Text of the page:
Scouting the FSL

I was in Dunedin, Florida for the June 25 match-up between Dunedin (Blue Jays) and Charlotte (Rays).

As I was leaving for the ballpark, my phone started going nuts. People were texting to tell me the news of Michael Jackson’s death. As I pulled up to the ballpark, ‘Thriller’ was blaring from aging speakers. The seventh inning stretch was three minutes of a seven-foot grinning Blue Jay dancing to ‘Beat It’ on top of the dugout, Jackson leg kicks and all. Somehow I don’t think that’s quite the memorial the King of Pop had in mind, but for its surreal tackiness, it’s something I’ll never forget.

Onto the game. The Dunedin roster is pretty darn stacked. Justin Jackson (#4 on Baseball America‘s preseason Jays list) and Kevin Ahrens (#6) were on display, in addition to several lesser-known-yet-interesting guys. Charlotte, on the other hand, is an awfully dry roster.

Justin Jackson, SS, TOR

Background: Jackson was the 45th overall pick out of high school in 2007. He hit .238/.340/.368 in the MWL last year.

What I saw: Defensively, Jackson is a picture of composure and fluidity. He’s got some of the smoothest actions and softest hands you’ll find. Graceful is the word to describe it; he seems to just glide into the play with ease, never a touch out of balance. There wasn’t a play where he had to show me much arm, but in warmups and routine plays, it seems at least adequate for shortstop.

Jackson has a squat stance and a short, well-leveraged stroke. He took aggressive cuts twice on high fastballs (both of which he fouled back), and showed impressive bat speed without coming out of his shoes. He’ll have decent power as is, but he’s got a fair amount of filling out left.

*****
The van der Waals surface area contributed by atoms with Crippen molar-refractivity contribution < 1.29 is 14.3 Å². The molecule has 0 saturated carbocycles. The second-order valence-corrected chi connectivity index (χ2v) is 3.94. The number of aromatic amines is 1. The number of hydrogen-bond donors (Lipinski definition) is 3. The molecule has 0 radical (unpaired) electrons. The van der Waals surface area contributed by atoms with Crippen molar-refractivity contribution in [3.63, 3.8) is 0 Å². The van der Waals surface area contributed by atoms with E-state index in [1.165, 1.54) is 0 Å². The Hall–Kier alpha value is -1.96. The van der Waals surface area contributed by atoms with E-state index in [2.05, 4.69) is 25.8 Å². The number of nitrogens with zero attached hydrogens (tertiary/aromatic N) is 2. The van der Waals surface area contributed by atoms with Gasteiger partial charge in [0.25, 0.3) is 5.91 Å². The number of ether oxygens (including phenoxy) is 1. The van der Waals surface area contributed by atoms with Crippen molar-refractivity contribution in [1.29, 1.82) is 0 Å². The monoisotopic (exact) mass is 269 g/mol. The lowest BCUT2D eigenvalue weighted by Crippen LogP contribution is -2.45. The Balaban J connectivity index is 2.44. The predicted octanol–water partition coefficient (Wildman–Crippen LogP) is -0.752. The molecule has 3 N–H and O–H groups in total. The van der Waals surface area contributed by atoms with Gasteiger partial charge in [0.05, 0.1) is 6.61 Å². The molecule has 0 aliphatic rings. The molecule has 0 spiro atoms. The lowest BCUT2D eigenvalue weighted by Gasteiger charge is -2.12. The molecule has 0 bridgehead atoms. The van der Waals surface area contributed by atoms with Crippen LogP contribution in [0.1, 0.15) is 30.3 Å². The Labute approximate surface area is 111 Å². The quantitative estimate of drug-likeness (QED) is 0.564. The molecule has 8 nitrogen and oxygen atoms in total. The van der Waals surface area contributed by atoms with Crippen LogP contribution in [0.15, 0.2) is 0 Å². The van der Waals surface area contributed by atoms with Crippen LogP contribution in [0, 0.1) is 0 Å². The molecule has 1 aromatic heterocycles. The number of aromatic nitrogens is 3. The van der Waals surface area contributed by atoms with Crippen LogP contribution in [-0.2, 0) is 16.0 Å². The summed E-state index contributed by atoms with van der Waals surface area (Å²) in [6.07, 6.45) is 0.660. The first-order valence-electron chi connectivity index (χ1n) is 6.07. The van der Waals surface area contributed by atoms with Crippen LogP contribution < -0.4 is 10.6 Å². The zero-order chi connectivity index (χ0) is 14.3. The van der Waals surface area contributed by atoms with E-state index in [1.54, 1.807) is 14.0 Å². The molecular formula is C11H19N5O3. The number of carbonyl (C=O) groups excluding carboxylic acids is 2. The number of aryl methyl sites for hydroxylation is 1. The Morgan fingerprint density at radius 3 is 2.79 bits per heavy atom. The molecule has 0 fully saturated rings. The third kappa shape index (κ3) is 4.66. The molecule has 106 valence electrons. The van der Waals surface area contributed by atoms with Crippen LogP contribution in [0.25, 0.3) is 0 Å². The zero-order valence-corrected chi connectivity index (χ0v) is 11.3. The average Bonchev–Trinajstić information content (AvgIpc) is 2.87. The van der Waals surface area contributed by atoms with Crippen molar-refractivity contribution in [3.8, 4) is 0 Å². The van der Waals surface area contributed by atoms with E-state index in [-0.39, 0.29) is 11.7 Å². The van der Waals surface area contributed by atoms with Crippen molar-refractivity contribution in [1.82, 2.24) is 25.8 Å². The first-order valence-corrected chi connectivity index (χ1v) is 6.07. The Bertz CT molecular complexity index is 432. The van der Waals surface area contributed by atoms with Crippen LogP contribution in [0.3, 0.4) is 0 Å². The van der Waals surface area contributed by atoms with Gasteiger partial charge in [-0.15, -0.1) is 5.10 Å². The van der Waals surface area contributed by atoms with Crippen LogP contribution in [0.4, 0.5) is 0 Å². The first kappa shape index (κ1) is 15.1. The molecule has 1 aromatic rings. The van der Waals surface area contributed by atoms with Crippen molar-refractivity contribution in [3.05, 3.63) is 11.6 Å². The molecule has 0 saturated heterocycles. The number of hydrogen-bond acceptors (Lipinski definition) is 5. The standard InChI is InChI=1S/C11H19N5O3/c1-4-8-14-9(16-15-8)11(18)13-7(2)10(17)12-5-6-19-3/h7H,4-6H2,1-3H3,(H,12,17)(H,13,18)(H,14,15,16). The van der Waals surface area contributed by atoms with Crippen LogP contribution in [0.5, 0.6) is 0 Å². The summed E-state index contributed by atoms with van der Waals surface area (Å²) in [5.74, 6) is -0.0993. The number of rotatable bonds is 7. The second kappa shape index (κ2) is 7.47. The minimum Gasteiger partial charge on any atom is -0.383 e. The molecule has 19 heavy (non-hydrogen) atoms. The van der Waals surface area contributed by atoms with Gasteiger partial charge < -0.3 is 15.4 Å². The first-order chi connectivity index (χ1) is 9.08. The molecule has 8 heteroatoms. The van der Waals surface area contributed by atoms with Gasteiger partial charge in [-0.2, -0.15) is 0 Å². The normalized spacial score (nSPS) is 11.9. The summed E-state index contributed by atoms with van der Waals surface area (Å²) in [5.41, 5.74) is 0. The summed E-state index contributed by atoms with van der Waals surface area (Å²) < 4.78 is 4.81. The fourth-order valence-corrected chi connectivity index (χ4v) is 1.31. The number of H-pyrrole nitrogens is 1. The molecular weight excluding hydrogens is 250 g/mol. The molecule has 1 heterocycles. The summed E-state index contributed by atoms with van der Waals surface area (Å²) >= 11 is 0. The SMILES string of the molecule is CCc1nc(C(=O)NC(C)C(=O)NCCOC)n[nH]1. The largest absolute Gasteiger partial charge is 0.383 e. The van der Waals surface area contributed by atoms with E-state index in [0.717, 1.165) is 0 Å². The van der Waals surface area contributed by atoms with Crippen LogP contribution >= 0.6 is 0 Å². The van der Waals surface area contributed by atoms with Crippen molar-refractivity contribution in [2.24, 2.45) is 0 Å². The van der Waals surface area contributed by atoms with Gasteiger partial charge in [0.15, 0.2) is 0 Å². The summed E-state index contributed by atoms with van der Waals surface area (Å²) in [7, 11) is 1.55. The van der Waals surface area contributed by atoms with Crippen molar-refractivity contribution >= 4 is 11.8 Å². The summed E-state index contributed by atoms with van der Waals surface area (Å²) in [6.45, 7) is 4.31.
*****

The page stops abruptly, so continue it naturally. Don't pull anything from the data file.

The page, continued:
Jackson looked over matched at times. Anything offspeed gave him fits, and he never found the barrel even on ‘mistake’ fastballs. (He missed one or two center-cut 88 mph fastballs in hitter’s counts, and froze on an inner-half 89 mph fastball for a called strike three.) In other words, he lacks exceptional hand-eye coordination when it comes to the bat (which sounds weird to say, since he’s the epitome of coordination on the field).

Pitch recognition was part of that too. It wasn’t that he was hacking out of the zone so much, but you could see his body and hands sort of ‘guessing’ on every pitch (fastball or offspeed), which left him in a poor position much of the time. He has a strong walk rate, but I couldn’t help but think that it’s at least partially the product of a low contact rate…as in, when you’re swinging and missing so much, and not chasing pitches out of the zone, you’re going to find yourself awfully deep in counts quite often.

Outlook: For now, a good comp might be a former Blue Jay shortstop, Alex S. Gonzalez: poor batting average skills, but enough pop to remain interesting at the plate (though the plus D gives him a leg up). However, Jackson is just 20, and has the tools to up that projection considerably. The tricky part is, he has the quick hands and short stroke to hit for average. It’s just a question of how far he can get with offspeed pitches and finding the barrel with consistency.

Kevin Ahrens, 3B, TOR

Background: Taken 16th overall in the ’07 draft out of a Texas high school, Ahrens hit .259/.329/.367 at Lansing last year as a 19-year-old.

What I saw: Ahrens struck me as awfully vanilla, even though he went 3-for-3 and drew a walk. I only saw him swinging righty; he’s a switch hitter.

I like his body; he’s got a strong lower half, and he looks strong all around. But that strength isn’t coupled with much quickness, and his stroke (at least as a right-handed batter) doesn’t generate much loft.

Other than showing a gun for an arm, I saw no great tool or great potential here. No great athleticism, no quick wrists, not much power potential. He sprayed medium-hard ground balls through the infield all day and never looked overmatched at the plate. But I was kind of left saying ‘wheres the beef’?